Although California does not recognize common-law marriages, the state has a palimony system that provides a path for relief to separation claims outside the jurisdiction of family courts. Under the state’s palimony laws, unmarried partners who split after several years of cohabiting together may be eligible for spousal support. Several factors come into play when a court decides whether to hear disputes for asset division or support. Some of these include:

  • The duration of the relationship
  • The length of time the couple spent cohabiting
  • The existence of any written financial agreement or implied contracts
  • The sacrifices made by the challenging partner
  • The contribution made by one partner towards the growth of the other

Palimony cases are a lot easier to prove when couples have an express agreement that defines the terms of the relationship. Cases involving relationship breaches where the agreement is implied and not written are generally harder to prove. In such instances, the court may rely on additional evidence in making a decision such as whether:

  • The couple jointly purchased a property or home
  • The couple maintain a joint account for earnings
  • The couple used joint credit cards

What are the Requirements for a Common-Law Marriage in California?

California abolished common-law marriages in 1895. Instead, the state recognizes other non-marital relationships such as cohabitation agreements and domestic partnerships. Almost anyone can register as a domestic partner as long as they meet the state’s requirements, which include:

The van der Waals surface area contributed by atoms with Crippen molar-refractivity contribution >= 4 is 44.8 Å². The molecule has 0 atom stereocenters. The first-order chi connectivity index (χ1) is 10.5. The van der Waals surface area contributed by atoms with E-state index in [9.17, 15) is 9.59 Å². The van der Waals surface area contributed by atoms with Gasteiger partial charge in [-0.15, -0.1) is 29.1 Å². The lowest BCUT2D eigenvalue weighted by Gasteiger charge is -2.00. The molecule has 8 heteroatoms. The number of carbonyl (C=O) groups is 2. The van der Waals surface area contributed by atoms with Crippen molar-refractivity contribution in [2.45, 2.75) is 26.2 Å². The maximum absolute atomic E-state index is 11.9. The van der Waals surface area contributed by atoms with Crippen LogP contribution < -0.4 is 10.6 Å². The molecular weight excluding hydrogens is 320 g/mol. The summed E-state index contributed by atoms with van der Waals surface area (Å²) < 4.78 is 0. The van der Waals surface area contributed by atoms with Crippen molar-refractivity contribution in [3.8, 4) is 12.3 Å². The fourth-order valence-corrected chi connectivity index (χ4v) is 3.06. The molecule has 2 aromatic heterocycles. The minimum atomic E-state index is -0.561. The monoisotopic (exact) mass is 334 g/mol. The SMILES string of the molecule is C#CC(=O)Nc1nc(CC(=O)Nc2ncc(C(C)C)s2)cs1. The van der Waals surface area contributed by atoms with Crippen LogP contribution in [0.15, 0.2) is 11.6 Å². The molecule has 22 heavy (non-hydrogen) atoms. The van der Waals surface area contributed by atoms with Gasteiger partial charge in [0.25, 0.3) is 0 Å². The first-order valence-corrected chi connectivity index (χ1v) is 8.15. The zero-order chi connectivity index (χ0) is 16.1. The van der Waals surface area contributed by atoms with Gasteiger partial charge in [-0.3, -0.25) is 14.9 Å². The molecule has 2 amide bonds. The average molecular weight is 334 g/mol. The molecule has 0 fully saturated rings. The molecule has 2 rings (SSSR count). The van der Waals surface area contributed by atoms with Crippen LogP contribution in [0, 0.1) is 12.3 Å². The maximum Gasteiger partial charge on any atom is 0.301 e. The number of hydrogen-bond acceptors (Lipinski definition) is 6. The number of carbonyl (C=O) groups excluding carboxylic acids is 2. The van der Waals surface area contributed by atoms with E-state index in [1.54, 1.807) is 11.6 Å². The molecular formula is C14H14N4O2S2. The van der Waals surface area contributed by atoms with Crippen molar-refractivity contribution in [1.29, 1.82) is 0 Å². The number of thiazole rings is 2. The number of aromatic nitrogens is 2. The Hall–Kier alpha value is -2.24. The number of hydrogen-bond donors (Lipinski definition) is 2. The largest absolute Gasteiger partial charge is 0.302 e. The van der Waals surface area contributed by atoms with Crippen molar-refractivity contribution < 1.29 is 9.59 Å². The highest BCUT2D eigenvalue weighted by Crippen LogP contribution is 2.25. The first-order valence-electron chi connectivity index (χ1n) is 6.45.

• Both persons must be older than 18 years of age (underage parties will require a court order)
  • Both persons must be single and not currently married or united to another party via a different domestic partnership
  • Both persons must be unrelated by blood
  • Both persons must be able to give their consent to the relationship

California has no residency requirements for domestic partnerships, which means out-of-state couples can file for domestic partnerships. Intending partners must submit a completed form with notarized signatures to the California Secretary of State. Submissions can be done in person at the Sacramento office or sent via mail to the:

Secretary of State,
Domestic Partners Registry,
P.O. Box 942870,
Sacramento, CA 94277-2870

How Many Years Do You Have to Live Together for Common-Law Marriage in California?

California family laws do not permit common-law marriages in the state—regardless of how long a couple has lived together. That said, couples who have been together for multiple years might be able to secure some marital rights by entering into a domestic partnership or signing a cohabitation agreement. This relationship is only valid within the borders of California and doesn't extend to federal laws.

What is an Informal Marriage in California?

An informal marriage is a term used to describe common-law marriages in the state of Texas. Although California does not recognize informal marriages established within its borders, it recognizes the validity of common-law marriages that occur in other states that support this type of union. If a couple with an informal marriage from Texas moves to California, their relationship is considered valid and is treated as such.

How Do You Prove Common-Law Marriage in California?

The best evidence for a common-law marriage is a written agreement signed by both parties that indicates their willingness to start a civil union; or a notarized affidavit signed by the partner who is denying the relationship. In cases where no agreement or affidavit exists, the court relies on testimony and supporting evidence provided by both parties in deciding the validity of the marriage claim. Some of the things that may lend credence to the existence of a common-law marriage include the:

  • Evidence of rental agreements or joint leases
  • Proof of shared residential property